Q: Recommended fountain pen inks ? Especially for G nib fountain pens?
A: Pilot inks. i.e. Iroshizuku series...These are well behaved and aren’t acidic.
G nibs remain smooth for over a year with Iroshizuku. They wear out, won't keep the needle point forever. $1 to replace, no complaints. Since the series inks are mostly blendable with each other, you will have unlimited color choices. They have a nice sheen, proof of their dyes high quality.
To get started, avoid in house / novelty inks, if their products don't have any shiny sheen but are more matte paint-like sheen, the quality of dye and other ingredients may be questionable. Avoid fragranced inks, they can contain alcohol ammonia or something which make ink won't stay in the feeder. You can explore+enjoy these short live fancy inks but not as a first pick.
Q: Recommended extras for maintenance?
A: Silicone grease, syringe and a nice notepad! etc!
Q: Resin quality?
A: Our resin has strong shock resistance, is made in small batches and has a pearly, shimmery look. Its quality is much tougher than acrylic acetate, polymer resin, carbonate.., which are inexpensive and common in mass production.
Q: Do eyedropper fountain pens cause ink drops?
A: TASCA's eye dropper has no ink blobs or burping when maintained according to our tips. It's unusual for large droplets to form during normal writing/drawing with TASCA.
Generally, when exposed to the warmth of your hand, the heated air pushes ink out of the eyedropper barrel and that could result in overflow in a cooler room. That's one of the reasons we recommend inks well calculated surface tension i.e. patented Pilot inks.
For leaks from nib section area, an improperly attached nib section can cause leakage because of air entering the barrel. Make sure checking for crack/loose things.
Q: Any low maintenance way to use fountain pens?
A: Try to use one type/line of well-behaved ink for each pen, and use frequently. Use a soft hand, meaning the nib tip touches the paper with barely any pressure, except for downstrokes with a flex nib. Avoid bad behaviors, #6 yellow dye inks.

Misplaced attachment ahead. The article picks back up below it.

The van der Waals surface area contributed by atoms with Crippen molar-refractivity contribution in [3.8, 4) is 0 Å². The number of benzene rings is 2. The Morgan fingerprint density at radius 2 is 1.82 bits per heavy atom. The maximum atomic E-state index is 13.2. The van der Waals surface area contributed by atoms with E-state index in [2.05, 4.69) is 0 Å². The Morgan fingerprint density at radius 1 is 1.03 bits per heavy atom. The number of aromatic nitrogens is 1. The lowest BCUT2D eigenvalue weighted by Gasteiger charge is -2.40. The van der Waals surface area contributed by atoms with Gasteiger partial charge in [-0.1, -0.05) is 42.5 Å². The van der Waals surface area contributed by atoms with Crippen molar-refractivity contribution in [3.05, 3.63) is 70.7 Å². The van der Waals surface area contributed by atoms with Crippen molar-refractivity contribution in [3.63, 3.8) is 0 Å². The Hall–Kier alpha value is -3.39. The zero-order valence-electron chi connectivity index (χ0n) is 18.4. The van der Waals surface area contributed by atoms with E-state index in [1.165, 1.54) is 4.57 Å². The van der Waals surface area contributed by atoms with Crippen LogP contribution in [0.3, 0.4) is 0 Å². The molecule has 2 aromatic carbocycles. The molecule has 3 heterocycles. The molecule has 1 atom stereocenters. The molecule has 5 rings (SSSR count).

For G nibs - Noticable scratchiness generally doesn't happen from writing/pushing down on the nib. Again, the key for to low maintenance is to avoid acidic ink including calligraphy inks. Otherwise, wash your nib with soapy water before its next use.
Q: Can I use pigmented ink?
A: TASCA Flex (G nib, larger ink flow) is made for pigmented inks so it's okay, also okay to add sprinkles of gold mica into the barrel. Pearl Ex is pH neutral.
Rohrer & Klingner's SketchINK is our go-to favorite, but some are too lubricated (Lotte / black) for slower writing, although it should settle by the next day. This black ink is absolutely suitable for sketching or drawing, such is why it might be designed that way... & another good news, pigmented inks won't stain.
Q: What is the bead for?
A: TASCA Flex (eye dropper) comes with a glass bead to agitate pigments or shimmers. The rattling sound will tell you how much ink is remaining.
Q: Nibs don't stay securely after swapping.
A: Add a shim if the fit is loose, this method is often done by knowledgeable collectors and repairers. Note that the size of nibs vary. Zebra Titanium G is slightly smaller diameter than Zebra G nib, Nikko G is larger diameter than Zebra G... 0.01mm thing.
Q: I can’t get ink to flow properly.
A: There are suspects...If the pen looks like okay, the feeder may be clogged. Time to rinse / clean...or replace it.
Some enlarge the channel by small carving knife for avoiding (particles) clogged.
Or accidentally the nib tipping is glease coated. ✓ Gently wipe it with soap.
Or the tipping is uneven or split (G nib) ✓ fine-polish the nib tip until symmetrical, or time to replace.
Or fiber caught in tines, ink issues, a shorter nib?
Q: Eyedropper vs Cartridge?
A: Rubato's eyedropper holds more ink, up to 3ml. Our reusable short cartridge has lower ink capacity at 0.7ml with good portability. As it isn't high tech, repairing is easier and less costly.
Q: How to use a cartridge?
A: Make sure the feeder's stem is pushed into the cartridge and connected, and snugly everything fits in the nib section. Cartridges are washable and refillable by syringe.
Q: Titanium vs Steel ?
titanium 4.43 g/cm³(Ti-6Al-4V)
iron 7.86 g/cm³
stainless steel 8.0 g/cm³ (304)
rhodium 12.4 g/cm³
gold 19.3 g/cm³
iridium 22.56 g/cm³
Titanium wears down faster than stainless steel. Gold is always nice but with a limited budget/tough uses, steel with a iridium tipping is fine.
G nib has chrome plated and titanium plated options. My experience: titanium version may corrode less, but both last well when avoiding acidic ink.
Q: How does DIPPELIN do?
A: Since it's pocket sized, have fun carrying it around. Even room to room. It’s a dip pen with a cap, installed with an adjustable adaptor to hold 5mm metal or glass pen nibs and brushes. It comes with a student or pro quality miniature brush. Pro quality miniature brushes are for fine details and suitable for all media i.e. watercolor, gouache, enamel, as long as maintained well after usage.
Q: How can I insert my favorite brush into DIPPELIN?
A: When you want to replace the brush, cut off a new brush’s handle with pruning shears, approx 5mm and long enough to hold. Insert it in the supplied silicon tube. Adjust the metal adaptor’s 4 prongs, then insert from the bottom securely.
Q: Can I use it for nail art? Or Miniature art?
A: Yeah! You can use Dippelin with our Pro brush or your own quality brush. Or size 0 of Windsor & Newton's series 7, it is perfect for botanical art. The pen's grip is thick and ergonomic, while the nib length is also adjustable.